B. canis Dogs Absent from dogs in Australia Never reported in Australia


Brucellosis has a worldwide distribution. Between 1991 and 2016, an average of 30 human cases were diagnosed annually in Australia (1.6 cases per 1,000,000 population), 80% of which occurred in Queensland (6.7 cases per 1,000,000 population).1

In Australia, hunters and dogs become infected with B. suis following direct contact with feral pig tissues and blood via skin abrasions and mucous membranes during the hunting and slaughter process. Dogs, particularly farm dogs, can also be infected if they are fed raw feral pig meat or offal. Transmission of B. suis from dogs to humans has been documented;2 however, the principal risk to humans appears to be around the time a female dog is giving birth (eg breeders) and during surgical procedures (eg veterinarians performing de-sexing operations).3 To date, no humans in Australia have been infected through casual contact with an infected dog.

In countries where B. melitensis and/or B. abortus are present in animals (ie not in Australia), transmission occurs principally through ingestion of unpasteurised dairy products (especially cheese), or through direct contact with animal tissues (especially aborted fetuses), blood and urine via skin abrasions and mucous membranes.4 Aerosol transmission is also possible, particularly in laboratory environments. For this reason, Brucella species are considered a potential bioterrorism agent. Person-to-person transmission of brucellosis is extremely rare, and has been associated mainly with breast milk to a newborn;5 presumed sexual transmission has also been documented.6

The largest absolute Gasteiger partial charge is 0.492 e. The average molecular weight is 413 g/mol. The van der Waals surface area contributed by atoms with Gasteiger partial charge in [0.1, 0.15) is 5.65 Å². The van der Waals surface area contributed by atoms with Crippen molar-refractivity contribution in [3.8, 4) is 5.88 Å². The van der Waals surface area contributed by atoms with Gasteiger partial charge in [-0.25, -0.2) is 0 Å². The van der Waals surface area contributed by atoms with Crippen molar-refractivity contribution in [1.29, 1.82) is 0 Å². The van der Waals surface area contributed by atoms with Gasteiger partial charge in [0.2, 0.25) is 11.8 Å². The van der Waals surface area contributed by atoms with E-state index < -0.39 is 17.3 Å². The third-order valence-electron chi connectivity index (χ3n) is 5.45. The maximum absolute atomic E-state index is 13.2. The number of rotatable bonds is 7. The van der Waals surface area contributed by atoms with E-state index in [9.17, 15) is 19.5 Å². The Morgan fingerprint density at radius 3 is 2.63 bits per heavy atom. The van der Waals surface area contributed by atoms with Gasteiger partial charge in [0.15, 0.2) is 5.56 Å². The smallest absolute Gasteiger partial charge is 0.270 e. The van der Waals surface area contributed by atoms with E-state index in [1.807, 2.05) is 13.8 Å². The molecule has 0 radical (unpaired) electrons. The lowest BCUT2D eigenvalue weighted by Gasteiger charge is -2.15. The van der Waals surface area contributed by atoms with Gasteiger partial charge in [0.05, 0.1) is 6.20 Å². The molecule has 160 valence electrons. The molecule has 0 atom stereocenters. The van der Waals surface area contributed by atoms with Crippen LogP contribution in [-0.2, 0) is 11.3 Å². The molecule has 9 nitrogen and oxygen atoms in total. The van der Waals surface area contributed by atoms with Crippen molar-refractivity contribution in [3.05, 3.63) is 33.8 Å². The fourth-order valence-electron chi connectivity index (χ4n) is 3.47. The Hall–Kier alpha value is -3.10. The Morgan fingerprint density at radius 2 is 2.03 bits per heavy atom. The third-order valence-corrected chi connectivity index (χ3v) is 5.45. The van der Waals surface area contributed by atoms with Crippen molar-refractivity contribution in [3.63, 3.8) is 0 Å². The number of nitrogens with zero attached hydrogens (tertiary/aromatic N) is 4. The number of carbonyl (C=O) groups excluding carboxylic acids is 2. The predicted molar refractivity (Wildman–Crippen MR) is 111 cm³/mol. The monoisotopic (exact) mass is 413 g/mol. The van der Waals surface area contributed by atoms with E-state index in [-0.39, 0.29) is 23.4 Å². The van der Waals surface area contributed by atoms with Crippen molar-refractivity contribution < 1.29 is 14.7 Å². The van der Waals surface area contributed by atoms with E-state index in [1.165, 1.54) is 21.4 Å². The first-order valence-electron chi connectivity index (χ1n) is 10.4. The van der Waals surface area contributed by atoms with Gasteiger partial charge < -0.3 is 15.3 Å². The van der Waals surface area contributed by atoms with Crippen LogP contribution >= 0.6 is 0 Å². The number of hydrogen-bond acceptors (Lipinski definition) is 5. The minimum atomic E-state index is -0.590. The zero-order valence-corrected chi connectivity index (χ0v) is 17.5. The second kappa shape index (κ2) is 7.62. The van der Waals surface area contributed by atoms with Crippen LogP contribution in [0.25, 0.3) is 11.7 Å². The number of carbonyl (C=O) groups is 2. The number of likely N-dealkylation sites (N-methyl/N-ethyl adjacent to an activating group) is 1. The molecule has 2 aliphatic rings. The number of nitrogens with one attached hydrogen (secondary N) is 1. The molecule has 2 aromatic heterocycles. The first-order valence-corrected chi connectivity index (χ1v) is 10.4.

Risk factors

Brucellosis was once a common abattoir-associated infection in Australia. Now that B. abortus has been eradicated from livestock in Australia, the main risk factors for brucellosis in patients presenting to clinicians in this country are (Figure 1):

  • feral pig hunting (B. suis) – particularly when carcasses are dressed in the field7

  • travel to, and/or consumption of unpasteurised dairy products manufactured in, countries where B. melitensis and/or B. abortus are present in animals, such as Mediterranean countries (Portugal, Spain, southern France, Italy, Greece, Turkey), the Middle East, central Asia, India, Central and South America, and Mexico.

Less common risk groups include:

  • farmers, abattoir workers and other animal handlers who have a history of working in countries where B. meletensis and/or B. abortus are present in animals – these people may manifest with signs of brucellosis after migrating to Australia

  • people who work in microbiological laboratories who handle Brucella cultures